Peace Covenant Today, God, I will let go of a hurt and be whole.

Straddling the Divide

Michele McGrath

Michele McGrath

Monday, July 28

By Michele McGrath of Ridgewood, New Jersey, USA

For surely I know the plans I have for you, says the Lord, plans for your welfare and not for harm, to give you a future with hope.

—Jeremiah 29:11

God of the edges,
I confess how much I want to sit safely in the middle.

God of the margins,
forgive me for my need to be in the center of the moment.

God of diversity,
I am sorry for how often I want there to be one simple answer.

Liquid God,
I regret how often I have allowed my witness of you to solidify,
and grow cold.

Savior Incarnate,
I am sad to think how often I avoid entering the muck and messiness of life for your sake.

Disruptive Spirit,
I confess my desire for consistency rather than the chaos preceding change.

Spirit of Truth,
forgive me the many times I have spoken reassuringly
rather than prophetically.

God of all seasons,
I repent my constant hurrying to see results.

Risking Redeemer,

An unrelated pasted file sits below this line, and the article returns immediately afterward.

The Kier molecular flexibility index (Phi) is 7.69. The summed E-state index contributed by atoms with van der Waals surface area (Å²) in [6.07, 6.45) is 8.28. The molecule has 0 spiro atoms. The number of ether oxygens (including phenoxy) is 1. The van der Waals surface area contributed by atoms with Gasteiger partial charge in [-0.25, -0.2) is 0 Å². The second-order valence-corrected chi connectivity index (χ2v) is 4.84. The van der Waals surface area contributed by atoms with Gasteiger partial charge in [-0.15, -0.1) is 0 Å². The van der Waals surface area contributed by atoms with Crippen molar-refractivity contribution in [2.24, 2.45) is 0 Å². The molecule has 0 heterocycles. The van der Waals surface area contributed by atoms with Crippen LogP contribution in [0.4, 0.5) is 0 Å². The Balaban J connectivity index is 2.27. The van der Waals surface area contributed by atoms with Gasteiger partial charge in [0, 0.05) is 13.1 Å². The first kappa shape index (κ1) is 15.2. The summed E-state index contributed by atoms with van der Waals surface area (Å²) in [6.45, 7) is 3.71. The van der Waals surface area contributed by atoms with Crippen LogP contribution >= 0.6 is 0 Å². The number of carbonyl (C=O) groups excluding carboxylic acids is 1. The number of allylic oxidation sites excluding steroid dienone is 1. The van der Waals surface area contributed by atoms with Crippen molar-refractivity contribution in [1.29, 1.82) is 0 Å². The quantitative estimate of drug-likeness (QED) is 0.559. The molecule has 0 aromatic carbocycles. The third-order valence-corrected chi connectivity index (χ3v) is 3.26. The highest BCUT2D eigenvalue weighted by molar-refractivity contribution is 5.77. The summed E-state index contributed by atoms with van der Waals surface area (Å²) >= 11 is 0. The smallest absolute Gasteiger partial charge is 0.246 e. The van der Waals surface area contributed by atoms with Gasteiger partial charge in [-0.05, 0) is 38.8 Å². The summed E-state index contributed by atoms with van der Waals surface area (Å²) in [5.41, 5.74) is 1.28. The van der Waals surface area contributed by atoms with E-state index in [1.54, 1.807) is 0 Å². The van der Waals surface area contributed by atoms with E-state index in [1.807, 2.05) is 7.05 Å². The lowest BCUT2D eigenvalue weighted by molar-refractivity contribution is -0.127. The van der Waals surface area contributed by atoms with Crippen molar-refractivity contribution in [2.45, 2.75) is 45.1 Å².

forgive me for straddling the fence so much of the time.

God of hope,
take another chance on me, on us, on your people.
Let us be your body in this world.

Prayer for Peace Triune God, I repent the many times I chose my own company over relationship.

Spiritual Practice: Contemplate the Names of God Reflect on this prayer. What word or phrase most closely identifies your idea of God?

Peace Covenant Today, God, I will respond to opportunities to leave the fence and take a stand for peace.

From Competitive to Contemplative

Friday, July 11

7-11By Michalina Bartlett of Gainesville, Florida, USA

All this is from God, who reconciled us to himself through Christ, and has given us the ministry of reconciliation; that is, in Christ God was reconciling the world to himself, not counting their trespasses against them, and entrusting the message of reconciliation to us.

—2 Corinthians 5:18–19 NRSV